1725

In the early 18th century or Queen Anne period walnut from Europe was used for finest quality clock cabinets. However this all changed when timbers such as mahogany were transported half way across the world from South America and the West Indies. The rich warm colour and quality of this wood offered the greatest opportunity for fine cabinet makers to master there craft.

Architecture, furniture making and clock making reflect the skills and inspiration of each period of our history. However, it was three of England’s greatest furniture designers, Thomas Sheraton, George Hepplewhite and Thomas Chippendale, of the Georgian period that lead to a distinctively English style of interior furnishings. Wealthy clients demanded furnishing that reflected the fashion of the day and clockmakers responded enthusiastically.

This rich source of exquisite design and craftsmanship continues to be reflected in the products Comitti makes to this day. The skills of master craftsmen such as, veneer preparers who select and match exotic veneers sourced from all parts of the world, marquetry makers who create intricate motifs that are inlaid to decorate the casework, skilled machine operators and cabinet makers are all employed to hand make each cabinet.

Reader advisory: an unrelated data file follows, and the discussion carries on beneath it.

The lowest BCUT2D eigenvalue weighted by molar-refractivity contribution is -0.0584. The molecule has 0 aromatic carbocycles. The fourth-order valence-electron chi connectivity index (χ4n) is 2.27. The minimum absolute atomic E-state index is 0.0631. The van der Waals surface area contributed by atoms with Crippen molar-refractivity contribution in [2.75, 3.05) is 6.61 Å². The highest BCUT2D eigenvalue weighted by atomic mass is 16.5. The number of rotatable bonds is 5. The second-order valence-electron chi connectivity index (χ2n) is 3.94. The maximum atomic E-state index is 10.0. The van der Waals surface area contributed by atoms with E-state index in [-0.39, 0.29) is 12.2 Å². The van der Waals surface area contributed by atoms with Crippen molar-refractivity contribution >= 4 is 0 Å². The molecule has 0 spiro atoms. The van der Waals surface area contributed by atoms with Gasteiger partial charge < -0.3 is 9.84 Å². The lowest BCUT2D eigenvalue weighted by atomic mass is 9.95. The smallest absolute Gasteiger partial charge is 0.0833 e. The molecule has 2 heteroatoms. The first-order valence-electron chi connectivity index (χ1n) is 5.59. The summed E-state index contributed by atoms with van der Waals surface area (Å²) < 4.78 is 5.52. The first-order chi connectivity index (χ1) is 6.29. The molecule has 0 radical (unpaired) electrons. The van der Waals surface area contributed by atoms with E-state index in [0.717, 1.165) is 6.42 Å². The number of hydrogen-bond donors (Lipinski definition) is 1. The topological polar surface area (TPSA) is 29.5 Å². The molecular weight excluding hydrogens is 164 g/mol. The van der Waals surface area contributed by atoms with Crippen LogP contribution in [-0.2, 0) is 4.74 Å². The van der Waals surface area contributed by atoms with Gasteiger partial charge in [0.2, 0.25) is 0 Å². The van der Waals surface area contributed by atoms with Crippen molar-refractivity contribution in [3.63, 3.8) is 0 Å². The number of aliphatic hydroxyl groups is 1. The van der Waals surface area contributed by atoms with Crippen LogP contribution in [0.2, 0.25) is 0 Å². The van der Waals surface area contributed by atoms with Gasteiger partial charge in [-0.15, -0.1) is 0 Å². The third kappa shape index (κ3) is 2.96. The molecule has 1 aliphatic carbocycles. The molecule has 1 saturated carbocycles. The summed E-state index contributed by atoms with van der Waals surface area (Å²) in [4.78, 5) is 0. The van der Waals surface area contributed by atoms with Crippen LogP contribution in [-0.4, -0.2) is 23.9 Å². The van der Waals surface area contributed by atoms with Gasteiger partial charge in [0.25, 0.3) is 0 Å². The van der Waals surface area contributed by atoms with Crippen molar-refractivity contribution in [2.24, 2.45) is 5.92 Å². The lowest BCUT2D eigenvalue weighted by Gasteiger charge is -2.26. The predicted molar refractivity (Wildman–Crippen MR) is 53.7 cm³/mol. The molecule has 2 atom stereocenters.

The natural beauty of the materials used are enhanced by the processes of hand polishing. The pores of wood are colour matched using stains and then filled using natural wood fillers. This base is then sanded and protected using thin coats of lacquer until the surface has sufficient “body” for pulling over and waxing to achieve a rich natural patina.

These traditional crafts skills honed over 160 years have been combined with the latest technology and methods to improve and protect the quality of our work. Inspirational design and workmanship continues to be the cornerstone of Comitti’s traditional and contemporary clock cabinets.

Left: Cabinet Assembly
Right: Hand Polishing

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